Meet the Egyptian entrepreneurs connecting local students to life-changing scholarships and courses
The M.E Exchange
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Meet the Egyptian entrepreneurs connecting local students to life-changing scholarships and courses

Sami Al-Ahmad and Ahmed El Gebaly, co-founders of MARJ3, speak to Alicia Buller about connecting MENA students to scholarships around the world

Connecting the MENA region to educational opportunities is set to become even more vital in the coming months as the world adjusts to post-pandemic circumstances.

That’s where MARJ3, an Egyptian social enterprise co-founded by Sami Al-Ahmad and Ahmed El Gebaly, will prove to be a beacon of hope and opportunity. MARJ3 connects the MENA youth to scholarship opportunities, universities and courses globally.

“I got my first scholarship from the University of Delaware, funded by the US government,” says Ahmed. “I studied in three universities – Delaware, San Diego, and California – for six weeks. They really affected my life, and I learnt a lot.”

“That's why we launched Marj3 – to help MENA region students learn. Now we're the leading platform in the MENA region for education purposes.”

In 2016, Ahmed and Sami, who is originally from Syria, met in Egypt while they were both studying as final year students. The social entrepreneurs decided they wanted to connect more young people like them to the sort of opportunities that drastically changed Ahmed’s life for the better.

“We started as a normal start-up and didn’t have a lot of money,” says Sami. “We started with 26 opportunities and shared them on social media and Facebook pages and began to invest our own money to start doing marketing and ads.”

The idea spread quickly on social media, and within a year MARJ3 gained over 250,000 likes on Facebook. Nowadays, the numbers are even more compelling. They currently have over 10,000 opportunities on their platform and get 2.4 million visitors per month.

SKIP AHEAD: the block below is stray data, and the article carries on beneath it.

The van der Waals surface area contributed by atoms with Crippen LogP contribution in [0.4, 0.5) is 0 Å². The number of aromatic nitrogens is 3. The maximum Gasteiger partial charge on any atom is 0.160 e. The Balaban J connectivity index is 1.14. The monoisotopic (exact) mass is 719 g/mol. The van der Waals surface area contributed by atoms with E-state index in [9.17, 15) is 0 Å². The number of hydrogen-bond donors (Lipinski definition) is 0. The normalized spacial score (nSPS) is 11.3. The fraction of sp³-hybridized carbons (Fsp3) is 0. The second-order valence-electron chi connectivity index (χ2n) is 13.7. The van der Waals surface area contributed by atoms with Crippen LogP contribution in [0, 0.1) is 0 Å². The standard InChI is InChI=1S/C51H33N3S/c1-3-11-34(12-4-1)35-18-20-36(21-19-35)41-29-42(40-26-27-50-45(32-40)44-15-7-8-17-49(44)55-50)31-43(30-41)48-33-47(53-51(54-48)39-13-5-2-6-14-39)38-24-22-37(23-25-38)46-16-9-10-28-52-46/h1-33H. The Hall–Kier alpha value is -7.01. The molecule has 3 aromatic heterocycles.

But the aim of MARJ3 is not to just improve and inspire individuals, but also to affect change across the region through education.

“Around 95 percent of scholarships ask you to come back to your home country and benefit your country for at least for two years,” says Ahmed. “They ask that you should transfer this information that you've learnt from other countries that you study abroad in.”

“Even if students go to study at Harvard, they usually come back [to their home country] to work at multinational companies, start-ups, NGOs or the government sector.”

An enterprise like MARJ3 is a huge operation which relies on many components to ensure that it’s successful, such as a workforce that believes in its mission. The company currently employs 10 people but also works with 174 interns, who are tasked with helping to source global opportunities to help fulfil the ambitions of MENA’s promising youngsters. In return, they too benefit from access to scholarships.

“If you look at the revolutions in the MENA region, it was youths [who started it], they are people who want to learn more and develop their country,” says Ahmed.

“We wanted to work more with this sector because they have a lot of power. They learn fast, they’re ready to change and develop themselves. The education sector needs people like this.”

Since its launch in 2016, MARJ3 has been successful in helping many students across the region, from Tunisia to Palestine, find scholarships and access funding through its fellowship programme. Even the coronavirus pandemic hasn’t slowed its momentum as the organisation has restructured its unique programme to make it completely online.

The journey hasn’t always been straightforward, and Sami believes that perseverance is vital if a social enterprise is to succeed.

“One of the key things you need to build a start-up is persistence,” he says. “It’s a long and hard journey. You will have a lot of ups and downs; some stuff that makes you excited and some stuff that puts you in a very bad mood. You need to try again and again .”